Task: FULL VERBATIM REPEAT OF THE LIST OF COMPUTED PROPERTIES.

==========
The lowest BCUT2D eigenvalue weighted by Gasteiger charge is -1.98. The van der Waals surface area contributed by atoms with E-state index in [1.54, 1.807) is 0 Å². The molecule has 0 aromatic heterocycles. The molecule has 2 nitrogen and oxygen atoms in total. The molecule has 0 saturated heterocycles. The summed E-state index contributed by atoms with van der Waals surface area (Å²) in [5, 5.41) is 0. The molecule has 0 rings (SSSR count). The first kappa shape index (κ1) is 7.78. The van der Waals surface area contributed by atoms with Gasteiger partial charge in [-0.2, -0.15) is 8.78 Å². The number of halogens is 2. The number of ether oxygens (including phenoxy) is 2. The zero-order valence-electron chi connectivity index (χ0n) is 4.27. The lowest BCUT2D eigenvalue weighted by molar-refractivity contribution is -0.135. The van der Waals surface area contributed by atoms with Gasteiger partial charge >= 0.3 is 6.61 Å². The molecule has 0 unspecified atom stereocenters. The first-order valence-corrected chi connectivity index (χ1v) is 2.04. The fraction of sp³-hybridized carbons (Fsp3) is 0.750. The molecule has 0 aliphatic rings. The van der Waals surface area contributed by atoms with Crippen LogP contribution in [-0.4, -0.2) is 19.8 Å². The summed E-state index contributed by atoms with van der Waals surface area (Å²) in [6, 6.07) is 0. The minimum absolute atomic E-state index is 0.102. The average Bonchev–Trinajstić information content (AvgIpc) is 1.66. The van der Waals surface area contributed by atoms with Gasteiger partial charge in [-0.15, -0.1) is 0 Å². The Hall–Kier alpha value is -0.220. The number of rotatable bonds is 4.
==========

The lowest BCUT2D eigenvalue weighted by Gasteiger charge is -1.98. The van der Waals surface area contributed by atoms with E-state index in [1.54, 1.807) is 0 Å². The molecule has 0 aromatic heterocycles. The molecule has 2 nitrogen and oxygen atoms in total. The molecule has 0 saturated heterocycles. The summed E-state index contributed by atoms with van der Waals surface area (Å²) in [5, 5.41) is 0. The molecule has 0 rings (SSSR count). The first kappa shape index (κ1) is 7.78. The van der Waals surface area contributed by atoms with Gasteiger partial charge in [-0.2, -0.15) is 8.78 Å². The number of halogens is 2. The number of ether oxygens (including phenoxy) is 2. The zero-order valence-electron chi connectivity index (χ0n) is 4.27. The lowest BCUT2D eigenvalue weighted by molar-refractivity contribution is -0.135. The van der Waals surface area contributed by atoms with Gasteiger partial charge >= 0.3 is 6.61 Å². The molecule has 0 unspecified atom stereocenters. The first-order valence-corrected chi connectivity index (χ1v) is 2.04. The fraction of sp³-hybridized carbons (Fsp3) is 0.750. The molecule has 0 aliphatic rings. The van der Waals surface area contributed by atoms with Crippen LogP contribution in [-0.4, -0.2) is 19.8 Å². The summed E-state index contributed by atoms with van der Waals surface area (Å²) in [6, 6.07) is 0. The minimum absolute atomic E-state index is 0.102. The average Bonchev–Trinajstić information content (AvgIpc) is 1.66. The van der Waals surface area contributed by atoms with Gasteiger partial charge in [-0.15, -0.1) is 0 Å². The Hall–Kier alpha value is -0.220. The number of rotatable bonds is 4.